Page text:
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The West of England AHSN A to Z

 

J is for… ‘Just Say Sepsis!’

There are 150,000 cases of Sepsis annually in the UK, which lead to a staggering 44,000 deaths. This is a greater amount than bowel, breast and colon cancer combined.

Sepsis is also the biggest direct cause of death in UK pregnancies and affects about 10,000 children every year in the UK.

This life threatening condition occurs when your body’s response to an infection damages your own tissues and organs. This leads to shock, multiple organ failure and death especially if not recognised early and treated immediately.

Recently, the awareness, detection, and prevention of Sepsis has increasingly moved up the NHS agenda and in 2015/16 the management of Sepsis was made part of the Commission for Quality and Innovation (CQUIN) goal.

Our Sepsis Collaborative is working on improving care for patients across the West of England as part of the Safer Care through Early Warning Scores project.

The West of England AHSN works to raise awareness of Sepsis across the West of England region through a series of masterclasses, as well as our Deteriorating Patient events.  In February 2016, Dr Ron Daniels, Chief Executive of the UK Sepsis Trust, spoke at our Sepsis masterclass. The masterclass was also attended by Susanna Morrish, a mother who lost her precious son Sam to Sepsis in 2010.

Through these events, we have helped create the foundations for some strong awareness work around sepsis by uniting clinicians, patients, and healthcare staff from a wide variety of areas.  The topics covered have included the detection and management of sepsis across a range of settings including paediatrics, maternity, and community care, however still more needs to be done. We continue to work towards improving sepsis care for patients across the West of England through our Safer Care through Early Warning Scores project.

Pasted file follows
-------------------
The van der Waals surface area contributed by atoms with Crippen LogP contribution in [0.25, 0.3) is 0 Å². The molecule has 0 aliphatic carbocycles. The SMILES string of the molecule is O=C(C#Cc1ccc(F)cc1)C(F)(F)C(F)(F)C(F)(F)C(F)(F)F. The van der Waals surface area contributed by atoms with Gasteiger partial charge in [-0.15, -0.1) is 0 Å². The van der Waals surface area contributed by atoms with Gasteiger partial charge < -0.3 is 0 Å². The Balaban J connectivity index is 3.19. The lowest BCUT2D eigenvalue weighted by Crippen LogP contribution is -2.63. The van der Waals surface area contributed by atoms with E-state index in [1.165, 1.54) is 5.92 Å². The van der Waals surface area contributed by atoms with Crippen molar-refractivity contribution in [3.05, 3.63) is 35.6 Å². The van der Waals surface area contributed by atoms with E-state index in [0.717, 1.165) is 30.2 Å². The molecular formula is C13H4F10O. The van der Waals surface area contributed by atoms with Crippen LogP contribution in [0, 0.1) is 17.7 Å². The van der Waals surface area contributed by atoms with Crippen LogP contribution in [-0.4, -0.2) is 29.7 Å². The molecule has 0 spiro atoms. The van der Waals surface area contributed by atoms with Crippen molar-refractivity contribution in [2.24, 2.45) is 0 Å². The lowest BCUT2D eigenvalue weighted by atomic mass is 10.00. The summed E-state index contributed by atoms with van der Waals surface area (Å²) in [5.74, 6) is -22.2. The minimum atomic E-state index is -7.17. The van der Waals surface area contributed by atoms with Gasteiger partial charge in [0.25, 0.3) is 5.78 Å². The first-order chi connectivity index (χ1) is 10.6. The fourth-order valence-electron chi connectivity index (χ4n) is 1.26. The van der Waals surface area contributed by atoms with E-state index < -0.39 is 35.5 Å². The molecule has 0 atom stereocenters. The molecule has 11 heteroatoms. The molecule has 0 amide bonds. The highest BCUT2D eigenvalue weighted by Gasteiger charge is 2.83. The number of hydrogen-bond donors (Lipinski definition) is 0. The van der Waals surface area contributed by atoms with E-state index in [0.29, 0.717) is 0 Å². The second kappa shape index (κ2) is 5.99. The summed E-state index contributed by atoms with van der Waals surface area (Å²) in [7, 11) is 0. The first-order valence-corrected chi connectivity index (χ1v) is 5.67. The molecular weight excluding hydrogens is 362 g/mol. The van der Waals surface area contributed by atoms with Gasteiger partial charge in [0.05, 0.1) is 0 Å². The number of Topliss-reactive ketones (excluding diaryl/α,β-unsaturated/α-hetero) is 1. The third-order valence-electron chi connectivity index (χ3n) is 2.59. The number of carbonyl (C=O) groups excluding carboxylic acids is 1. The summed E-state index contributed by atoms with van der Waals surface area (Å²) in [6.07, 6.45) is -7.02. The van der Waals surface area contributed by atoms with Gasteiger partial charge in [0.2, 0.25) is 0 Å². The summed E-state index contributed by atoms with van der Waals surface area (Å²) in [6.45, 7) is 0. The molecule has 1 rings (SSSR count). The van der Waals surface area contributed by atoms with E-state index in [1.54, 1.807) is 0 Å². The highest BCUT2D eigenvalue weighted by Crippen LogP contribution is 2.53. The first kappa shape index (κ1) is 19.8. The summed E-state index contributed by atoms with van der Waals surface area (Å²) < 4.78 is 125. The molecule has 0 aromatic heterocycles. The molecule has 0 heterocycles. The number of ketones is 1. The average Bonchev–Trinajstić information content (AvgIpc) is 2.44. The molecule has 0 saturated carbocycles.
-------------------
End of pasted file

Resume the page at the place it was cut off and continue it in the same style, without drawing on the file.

The National Institute For Health and Clinical Excellence (NICE) guidelines encourage clinicians to use an early warning score to assess people with potential sepsis in acute hospital settings and also encourage primary and community care workers, in cases where sepsis is suspected to make a definitive decision, as to whether a patient should be referred to hospital or make a definitive diagnosis. Consequently, the link between implementing the ‘Sepsis Six’ and using the Early Warning Score has been something that we have been exploring over the past year.

For further information regarding our work on Sepsis, please visit our Sepsis Collaborative and “Could it be sepsis?” pages.

For further information on sepsis in general, please follow The Sepsis Trust on Twitter.